Decision-making during initiation of medication therapy

Jon C. Schommer, Marcia M. Worley, Andrea L. Kjos

Research output: Contribution to journalArticlepeer-review

6 Scopus citations

Abstract

Background: Individuals' frequent and consistent interaction with medications can serve as a unifying element to help coordinate individuals' health care services. Despite its potential to improve coordination of heath care, initiation of medication therapy from the perspective of individuals' experiences remains largely unexamined. Objectives: The objectives for this study were to describe the viewpoints of consumers, physicians, pharmacists, and social workers regarding initiation of medication therapy in terms of: (1) activation and engagement, (2) information processing, and (3) economic factors. Methods: Data were collected via mailed survey methodology from random samples of 400 adults, 400 physicians, 400 pharmacists, and 400 social workers residing in Minnesota. Responses to open-ended questions were coded using content analysis and summarized with descriptive statistics. Results: The findings showed that consumer views of (1) activation and engagement, (2) information processing, and (3) economic factors differed from the views of physicians, pharmacists, and social workers. Consumers typically view initiation of medication therapy within the context of their overall lives. Physicians view it as a biomedical puzzle in which diagnosis, drug product selection, and risk assessment are main concerns. Pharmacists view it as a health care systems puzzle in which insurance coverage, cost, and risk management are main concerns. Social workers view it as a social systems puzzle in which access to care, cost, and social support are main concerns. Conclusions: Initiation of medication therapy is a disjointed experience for many consumers. The best timing for providing information about prescription drugs to individuals depends largely on what kinds of thoughts and impressions they have about a new therapy at various stages of the medication use process. The findings from this study can be useful for (1) developing consumer-centered approaches for medication use and (2)coordinating health care through the integration of the medication experience using consumer viewpoints.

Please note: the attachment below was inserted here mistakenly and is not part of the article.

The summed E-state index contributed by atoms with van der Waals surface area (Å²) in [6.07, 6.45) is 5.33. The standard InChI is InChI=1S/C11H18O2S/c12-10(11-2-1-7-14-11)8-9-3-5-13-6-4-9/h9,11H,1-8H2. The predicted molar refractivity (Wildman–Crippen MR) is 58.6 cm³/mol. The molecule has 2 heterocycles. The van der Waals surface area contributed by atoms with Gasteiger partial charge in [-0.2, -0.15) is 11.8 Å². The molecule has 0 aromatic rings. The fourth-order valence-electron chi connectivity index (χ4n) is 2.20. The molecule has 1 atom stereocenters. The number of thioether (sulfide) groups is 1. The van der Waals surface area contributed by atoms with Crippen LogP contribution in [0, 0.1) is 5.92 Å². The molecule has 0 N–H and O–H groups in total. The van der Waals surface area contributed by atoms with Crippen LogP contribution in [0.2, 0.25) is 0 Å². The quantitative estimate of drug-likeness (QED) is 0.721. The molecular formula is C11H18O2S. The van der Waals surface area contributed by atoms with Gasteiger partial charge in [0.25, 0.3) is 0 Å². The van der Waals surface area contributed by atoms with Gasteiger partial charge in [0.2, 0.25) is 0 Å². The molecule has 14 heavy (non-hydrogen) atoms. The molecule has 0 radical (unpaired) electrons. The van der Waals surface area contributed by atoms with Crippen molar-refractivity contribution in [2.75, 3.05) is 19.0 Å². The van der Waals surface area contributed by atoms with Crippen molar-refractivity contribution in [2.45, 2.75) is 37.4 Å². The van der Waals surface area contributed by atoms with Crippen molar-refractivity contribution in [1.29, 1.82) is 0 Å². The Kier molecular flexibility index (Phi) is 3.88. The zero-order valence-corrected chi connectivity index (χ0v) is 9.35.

Original languageEnglish (US)
Pages (from-to)313-327
Number of pages15
JournalResearch in Social and Administrative Pharmacy
Volume10
Issue number2
DOIs
StatePublished - Mar 2014

Keywords

  • Medication experience

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